Sagan is right, that we rely on those who can imagine new worlds, devices, tools, or practices, but many of those dreamers pay a high price, and many of those dreams never see the light of day."

[Update: see also:
http://dangerouslyirrelevant.org/2014/04/change-agents-and-the-hiring-dilemma.html

"Here’s a working hypothesis:
The organizations that most need change agents probably are the least likely to hire them because change agents typically make people with non-change orientations scared or nervous. If the people within were already oriented toward change and innovation, their organizations wouldn’t be the ones in the most need of change agents.

So a change- and innovation-oriented job candidate has a steep uphill battle to get considered and hired. The challenge is how to get people on hiring committees in non-change-oriented institutions to recognize the value of hiring for innovation, not replication…

Got any thoughts on this?"]
leadership  creativity  charisma  2014  bias  passion  cv  stoweboyd  carlsagan  danpontefract  calnewport  values  administration  management  careers  scottmccleod  schools  changeagents  change  hiring 
march 2014 by robertogreco
Vision - Strelka Institute for media, architecture and design
"…an institution that would be a stock exchange for human capital, a place shaping a flow of creative energy. It would transform Russia’s physical & social environment, with cities being the platform for that change.

…a multifunctional institution. Not only a place of study, but a cradle for ideas & meanings, strategies & actions.

…a non-profit organization aimed at generating knowledge, producing new ideas & making them come true. Its lecture halls & studios provide free tuition for international young specialists with backgrounds in architecture, design, social sciences, etc. Its courtyard hosts open lectures, conferences and film screenings…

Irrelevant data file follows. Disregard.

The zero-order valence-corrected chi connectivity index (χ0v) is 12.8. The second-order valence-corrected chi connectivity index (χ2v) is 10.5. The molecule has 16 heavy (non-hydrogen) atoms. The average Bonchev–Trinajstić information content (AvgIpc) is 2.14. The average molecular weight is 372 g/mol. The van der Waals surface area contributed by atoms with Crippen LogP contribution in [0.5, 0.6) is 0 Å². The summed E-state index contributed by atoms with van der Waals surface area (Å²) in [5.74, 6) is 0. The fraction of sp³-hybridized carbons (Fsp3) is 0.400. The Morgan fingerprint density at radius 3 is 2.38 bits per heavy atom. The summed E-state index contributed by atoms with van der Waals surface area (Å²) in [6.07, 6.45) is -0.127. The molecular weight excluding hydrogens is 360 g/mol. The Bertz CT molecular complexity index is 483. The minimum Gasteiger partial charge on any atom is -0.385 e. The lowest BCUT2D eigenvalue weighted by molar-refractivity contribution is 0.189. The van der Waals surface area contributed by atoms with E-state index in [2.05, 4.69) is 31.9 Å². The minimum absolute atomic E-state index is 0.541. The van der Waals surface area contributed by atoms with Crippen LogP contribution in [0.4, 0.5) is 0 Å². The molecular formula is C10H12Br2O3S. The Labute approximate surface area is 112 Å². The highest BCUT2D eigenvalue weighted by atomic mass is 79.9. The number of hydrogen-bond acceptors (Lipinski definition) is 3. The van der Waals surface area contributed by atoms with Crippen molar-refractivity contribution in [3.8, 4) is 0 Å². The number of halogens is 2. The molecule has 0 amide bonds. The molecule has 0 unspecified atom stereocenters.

…an educational centre that is open to the world and ready to share. What happens here spills out into social exchange.

The output of the institute is multidimensional. It includes graduates and their projects. It involves a growing network of creativity. But, most importantly, it helps shape the reality of tomorrow."
socialexchange  creativity  changeagents  change  knowledge  socialsciences  design  architecture  urbanism  urban  education  learning  moscow  russia  lcproject  openstudioproject  vision  strelkainstitute 
august 2012 by robertogreco
Hugh MacLeod on disruption of the status quo « First Friday Book Synopsis
"Ever since I got addicted to Charlie Brown cartoons as a child, I’ve always believed in the power of cartoons.As an art form, a form of literature, as a spiritual exercise, as a bringer of light, a bringer of mirth, as a form of entertainment.<br />
Then as I was developing the Cube Grenade idea, I started to see them beyond the traditional confines of “Art”, and more and more, agents of change.<br />
By that I mean, a cartoon with the right, mysterious chemistry of form and content COULD impact an organization in a positive way, to create REAL value, to create a spark that could ignite something unique and powerful.<br />
Without buying huge chunks of expensive media, the way traditional advertising does."
statusquo  via:cervus  disruption  disruptive  inexpensive  advertising  value  change  changeagents  hughmacleod  deschooling  unschooling 
april 2011 by robertogreco
How to change others? « Leadership Freak
"There’s a difference between superficial conformity and authentic change. Great leaders create environments where authentic change is possible."

"Change agents: (1) Give lavishly. The people that most powerfully enrich others don’t barter and make deals. They give without strings attached. (2) Share information. In my opinion, protecting information is usually a sign of weakness, fear, and manipulation. Backstabbers hide information. Granted, regulated, proprietary, or personal information is meant to be private. (3) Continually grow. Growing people grow others. Changing people change others. (4) Share themselves. Leaders that share their personal journey of frailty to success create environments where people grow and change. Fakers only produce fakers that groan rather than grow."
leadership  influence  conformity  generosity  changeagents  sharing  growth  growthmindset  vulnerability  administration  management  tcsnmy  teaching  learning  pedagogy  transparency 
february 2011 by robertogreco